Katharine Harvey photographs storefront windows, then uses the images as source material for her paintings. The selection and compilation of these photographs is in itself a rich project, especially in a city like Toronto, in neighborhoods like Little Italy, where the windows are full of cultural and historical information; both religious and secular, authentic and mythical, solemn and humorous. But, Harvey's project is a painting project and she uses a variety of symbols, devices and techniques in order to shift the emphasis from an exercise in documenting typologies, to a meditation on place, longing, authenticity and painting itself.
In the Italian and Portuguese neighborhoods where Harvey finds her subject matter, the sidewalk is a gallery, with storefront windows providing views into the curio cabinets jammed with relics, arts, and crafts, along with the occasional coffeemaker and feather duster. These eclectic shops flourish in extraordinary numbers in Toronto, where diverse communities coexist and provide enough population to support businesses which cater to very specific tastes and needs. Urban critic Jane Jacobs might say that these shops contribute to making Toronto "lively".
The windows themselves are undeniably animated. Most of the "exhibited" objects would not actually qualify as arts or crafts, but as kitsch. These mass produced ready-mades imitate the styles of other eras and places, but the inherent inauthenticity is irrelevant for many collectors, while the ironic objective for others. Ceramic Odalisques, English equestrian sculpture, figurines of bullfighters and "Ming" vases; these objects are novelties and luxuries, since their use value is virtually non-existent. They are souvenirs, but not apprehended in the proper way, which would have been travelling to Spain, witnessing a bullfight and purchasing a thing to function as a trace of that experience. Souvenirs are always incomplete after they are removed from their origin, but acquired from a shop in Toronto, the figurine is doubly lacking. Their prevalence in these shops however, speaks to the demand for ornamental objects steeped with nostalgia about the collective past, and a desire for signifiers of faraway places - the more distant, the better.
On display, these objects subsume some of their own qualities and join together as a part of a collection, framed by the window, organized by shelves and presented by the proprietor. Multiple plaster Madonnas, for example, appear less sacred in a group. The presentaion of collections also tends to exaggerate certain dominant features - for some this quality would be garishness, for others beauty.
Harvey captures certain moments in the evolution of these idiosyncratic collections in all of their garishness and beauty. Storefront was the first painting in this series and it took many months to complete, because, as Harvey says in her own words, it was "easy to get sucked into the details."
Harvey renders the complex layering of space - depth into the darkened store, the objects on the shelves, the glass itself and the tricky reflection of the street, the storefronts on the opposite side of the street, as well the photographer, in a truly believable way. Her technique is not photo-realistic or impressionist, but somewhere in between, like looking through a soft focus lens. A crisper vision would reveal too much, like the Made in Taiwan sticker on the bottom of a porcelain ballerina, but clear enough to convey the physical "thing-ness" of the many varied "things."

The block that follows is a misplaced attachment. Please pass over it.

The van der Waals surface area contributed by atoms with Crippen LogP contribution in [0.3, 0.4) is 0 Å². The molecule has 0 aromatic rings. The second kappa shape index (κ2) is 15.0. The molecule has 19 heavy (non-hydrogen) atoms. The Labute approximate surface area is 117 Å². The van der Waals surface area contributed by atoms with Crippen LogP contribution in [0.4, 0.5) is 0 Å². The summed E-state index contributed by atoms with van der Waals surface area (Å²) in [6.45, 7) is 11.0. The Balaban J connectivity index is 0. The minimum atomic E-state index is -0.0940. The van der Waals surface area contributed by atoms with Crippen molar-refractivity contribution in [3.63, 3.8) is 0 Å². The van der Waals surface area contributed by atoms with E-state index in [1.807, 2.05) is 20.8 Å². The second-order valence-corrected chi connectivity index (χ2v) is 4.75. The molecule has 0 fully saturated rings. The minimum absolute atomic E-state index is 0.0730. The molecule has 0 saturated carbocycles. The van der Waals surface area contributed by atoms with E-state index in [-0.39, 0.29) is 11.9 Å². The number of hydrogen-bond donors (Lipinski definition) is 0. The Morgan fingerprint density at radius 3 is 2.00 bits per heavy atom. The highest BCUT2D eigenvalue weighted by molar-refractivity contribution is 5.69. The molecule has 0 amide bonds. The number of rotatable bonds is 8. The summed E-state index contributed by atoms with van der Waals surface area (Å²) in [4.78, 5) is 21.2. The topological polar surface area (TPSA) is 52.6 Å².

Harvey also paints water. In Storefront , another dimension surfaces, a fragment from a completely different reality slips into view. On the underside of a glass shelf appears the vista of a yacht sailing across the ocean. Perhaps it is the projected daydream of a window shopper, inspired by the assortment of "exotic" objects, or the shop owner's secret yearning for somewhere else, made manifest by his selection and arrangement of items. Either way, like a ship in a bottle, some magic has been inserted into the realism.
Underwater Storefront and Double Window are two paintings of the same window collection, at different times of day. In the latter, the reflection is intense, and we cannot see through the window in places, and our eye must rest on the surface of the glass. In the former, a blue glaze permeates throughout - it is clear that this window is submerged in water. We must draw our own conclusion's from Harvey's repeated inclusion of this brimming symbol. Water as sustenance, water as primordial and timeless, bodies of water as the obstacle between "here" and "there"; water as the passageway that can carry us wherever we desire, even home - the relevance to the narratives in the storefronts is real, but not singular and not divulged in an instant. Harvey uses water like a veil, revealing and heightening certain existing narratives in the window collections, obscuring and confusing others.
Katharine Harvey's paintings, of which I only mentioned a few, inspired me to walk in my own neighborhood, look in the windows and think, for the first time, about: objects that seem to long for other places, Atlantis, and a painting project that alludes to both in a meaningful way.
Pamela Meredith lives and works in Toronto. She recently curated featherweight, works on paper, works about paper for the Susan Hobbs Gallery.
Katharine Harvey lives and works in Toronto, ON. She received her MFA in Painting from the University of Victoria, BC in 1996. In 1999, she attended the Pouch Cove artists’ residency in St. John’s Newfoundland and was the recipient of a Toronto Arts Council and Ontario Arts Council grant. Of most recent, Harvey has received a Canada Council for the Arts Visual Arts Grant. Her work is also represented in corporate collections across the country, including the Royal Bank of Canada and Osler Hoskin and Harcourt.